He may be an Avenger, but he’s still just a 16 year old kid who’s been tasked with nearly single-handedly taking on a global threat. So, I know that up to this point in the review, I’ve framed this as a really heavy impactful movie, but it’s still Spider-Man. You still get all the coming-of-age high school comedy you expect, plus a lot of fun action. And, I mean a lot of action. Far more than we got in Homecoming. The comedy is also stepped up a bit here. Most of it lands, especially when delivered by the central characters, but there’s no doubt that some of the weaker jokes and gags, especially involving the two teacher chaperones could’ve been cut. Tom Holland was as wonderful as ever in the dual role of Peter Parker and Spider-Man, Jake Gyllenhaal was fantastic as Mysterio, and perhaps most surprisingly, Zendaya was great as MJ. Her character was fine in Homecoming, but was severely underdeveloped.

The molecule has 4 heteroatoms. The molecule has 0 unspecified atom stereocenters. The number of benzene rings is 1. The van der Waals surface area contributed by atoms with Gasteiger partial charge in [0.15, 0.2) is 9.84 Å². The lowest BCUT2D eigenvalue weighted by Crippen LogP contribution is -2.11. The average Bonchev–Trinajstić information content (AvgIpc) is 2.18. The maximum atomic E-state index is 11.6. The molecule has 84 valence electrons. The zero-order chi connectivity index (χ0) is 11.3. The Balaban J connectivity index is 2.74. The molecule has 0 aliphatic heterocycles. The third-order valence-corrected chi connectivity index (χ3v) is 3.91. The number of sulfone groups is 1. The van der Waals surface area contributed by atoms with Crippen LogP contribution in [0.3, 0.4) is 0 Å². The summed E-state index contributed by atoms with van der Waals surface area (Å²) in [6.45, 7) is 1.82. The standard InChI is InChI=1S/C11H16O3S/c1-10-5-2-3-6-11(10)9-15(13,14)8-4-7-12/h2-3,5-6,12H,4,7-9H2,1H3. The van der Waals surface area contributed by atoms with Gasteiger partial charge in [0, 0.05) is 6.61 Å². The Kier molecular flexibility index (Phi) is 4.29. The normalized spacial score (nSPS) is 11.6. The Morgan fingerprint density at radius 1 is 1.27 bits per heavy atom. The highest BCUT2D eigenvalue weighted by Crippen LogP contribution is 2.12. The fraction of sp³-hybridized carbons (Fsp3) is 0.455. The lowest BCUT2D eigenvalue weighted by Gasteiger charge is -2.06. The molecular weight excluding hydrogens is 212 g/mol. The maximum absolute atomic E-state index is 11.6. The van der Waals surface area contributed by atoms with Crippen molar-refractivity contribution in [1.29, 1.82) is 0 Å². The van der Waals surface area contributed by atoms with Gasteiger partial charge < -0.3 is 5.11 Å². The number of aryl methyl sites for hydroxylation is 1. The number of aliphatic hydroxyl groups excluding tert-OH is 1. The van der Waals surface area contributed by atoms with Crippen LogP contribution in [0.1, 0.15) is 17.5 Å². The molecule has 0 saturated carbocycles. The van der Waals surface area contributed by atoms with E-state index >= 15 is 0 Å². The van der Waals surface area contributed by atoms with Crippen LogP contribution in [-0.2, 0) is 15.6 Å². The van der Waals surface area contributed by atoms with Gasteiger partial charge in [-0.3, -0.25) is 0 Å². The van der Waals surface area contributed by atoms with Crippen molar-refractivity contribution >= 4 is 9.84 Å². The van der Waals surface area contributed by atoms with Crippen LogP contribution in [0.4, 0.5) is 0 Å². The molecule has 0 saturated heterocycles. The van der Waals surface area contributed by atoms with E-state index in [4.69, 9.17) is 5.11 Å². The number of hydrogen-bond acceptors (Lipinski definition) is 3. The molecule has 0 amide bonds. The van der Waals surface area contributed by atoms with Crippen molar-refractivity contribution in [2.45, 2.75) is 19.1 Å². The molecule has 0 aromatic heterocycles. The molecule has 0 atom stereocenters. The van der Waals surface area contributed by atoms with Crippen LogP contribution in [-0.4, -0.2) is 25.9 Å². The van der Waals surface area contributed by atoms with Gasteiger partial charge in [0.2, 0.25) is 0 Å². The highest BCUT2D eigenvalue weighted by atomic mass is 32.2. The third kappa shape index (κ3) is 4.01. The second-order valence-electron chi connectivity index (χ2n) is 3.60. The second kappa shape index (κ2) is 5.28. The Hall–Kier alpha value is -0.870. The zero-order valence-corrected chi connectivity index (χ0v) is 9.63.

Here, she takes on a much larger role in the story and the chemistry and moments between her and Peter are truly endearing. Spider-Man: Far From Home does an excellent job of fitting into the MCU. It feels like the logical continuation of Spider-Man’s story, tagging along as he works towards truly becoming Spider-Man. The consistency of having Jon Watts as the director certainly helped the flow and there are plenty of tie-ins and callbacks to Homecoming’s style and structure, including the use of another great Ramones song towards the end. Speaking of songs, there’s also a nice throwback moment to the first Iron Man movie with some Zeppelin… As I said before, this film serves as an epilogue to the Infinity Saga and Phase 3, but it’s also a set-up for what’s to come in Phase 4 and beyond.